Television's biggest turn-off
I n the closing stages of last Sunday's All-Ireland hurling semi-final, as Patrick Horgan popped over yet another meaningless consolation point, Ger Canning got very excited. Why, wondered RTE's first-choice GAA commentator, hadn't Cork played like this from the start. If they had, things might have been very different. All they lacked was the belief.
It is fair to say that this bizarre analysis of a match which was over at half-time and which had demonstrated Kilkenny's current superiority over Cork to an embarrassing degree is unlikely to have been shared by many people. If you came out with it in the pub, you'd be laughed out of it; if you said it at home, they might have considered ringing the doctors. Not even the most optimistic Cork hurling fan would have agreed with it.
Even the Cork players would have been bemused by the notion that the game was theirs for the taking if they'd only got the finger out sooner. Yet here was RTE's main GAA commentator making a statement which seemed totally at odds with reality.
Earlier in the game, Canning had regaled us with the story of a Kilkenny man who, five years ago, placed a bet of €50 on Kilkenny to win five All-Irelands in a row at odds of 1,000/1. This seemed like something of an unlikely story, the bet seems unlikely, the odds frankly unbelievable. (In fact, I'm so unconvinced that I'd appeal to the man who placed the bet to send me the original slip. Obviously I'll send it back immediately.) But the main problem was that as Canning meandered through this piece of apocrypha he sounded not so much like a man who is not very good at telling stories as like a man who had never told a story before in his life. In between times he wondered aloud at the extraordinary mystery of why Cork weren't as good as Kilkenny now when they had been as recently as half a decade ago. It was no worse than the usual Canning performance.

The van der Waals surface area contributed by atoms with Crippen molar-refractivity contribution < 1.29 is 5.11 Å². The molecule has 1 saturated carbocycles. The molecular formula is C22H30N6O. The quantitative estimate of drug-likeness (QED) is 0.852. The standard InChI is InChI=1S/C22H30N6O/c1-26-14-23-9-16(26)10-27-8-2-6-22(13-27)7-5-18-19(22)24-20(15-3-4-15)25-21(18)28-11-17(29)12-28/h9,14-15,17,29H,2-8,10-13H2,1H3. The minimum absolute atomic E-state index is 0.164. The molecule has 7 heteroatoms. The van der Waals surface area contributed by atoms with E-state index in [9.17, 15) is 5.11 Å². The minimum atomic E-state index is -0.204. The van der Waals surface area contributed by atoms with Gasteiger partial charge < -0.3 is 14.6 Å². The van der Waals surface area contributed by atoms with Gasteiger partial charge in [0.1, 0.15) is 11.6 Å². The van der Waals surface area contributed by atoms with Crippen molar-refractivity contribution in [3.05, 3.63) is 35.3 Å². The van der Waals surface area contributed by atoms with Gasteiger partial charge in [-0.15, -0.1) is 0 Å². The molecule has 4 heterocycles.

It's often said that there are people who, when watching big GAA matches on television, turn down the sound and listen to Micheál ó Muircheartaigh instead. This is taken to be a tribute to the undoubted greatness of the Kerry commentator, but it can also stand as an indictment of the station's championship coverage on television. Because the sad fact is that while RTE does sport better than it does anything else and does it better than foreign stations with much greater resources, its GAA coverage is the glaring exception. It is absolutely dire.
(I interrupt this column to make an important observation. Many's the letter which has appeared in the pages of this paper arguing, in effect, that I am a bollocks who doesn't know what he's on about. It goes with the job. There will always be people who don't like what you do. Maybe they're right, who knows? But they are a very sensitive bunch out in RTE Sport. On the off chance that they do not adopt the same laissez-faire attitude as their print brethren, I would like to point out that I am expressing a personal opinion in this column. I fully accept that there may be legions of people out there for whom Ger Canning and his colleagues are the jewel in the crown of Irish broadcasting and are to sports journalism what Shakespeare was to literature, Serge Gainsbourg was to sleeping with beautiful young actresses and Ivor Callely is to bilocation.)
Canning could be defended on the grounds that Marty Morrissey commentaries, with their unbearable folksy blather about 'the far over side of the pitch' and 'leaving the ball into the square', can be an ordeal in their own right.
In defence of Canning, he's a different man when it comes to soccer commentary. Gone are the irrelevant asides, the laugh which sounds like the kind of thing a Cork businessman would produce just before he falls off his yacht into Kinsale Harbour after an enjoyable lunch, the general logorrhoea. Soccer Ger is a perfectly decent commentator. And perhaps that, as much as anything else, tells a hugely dispiriting story about RTE's GAA coverage.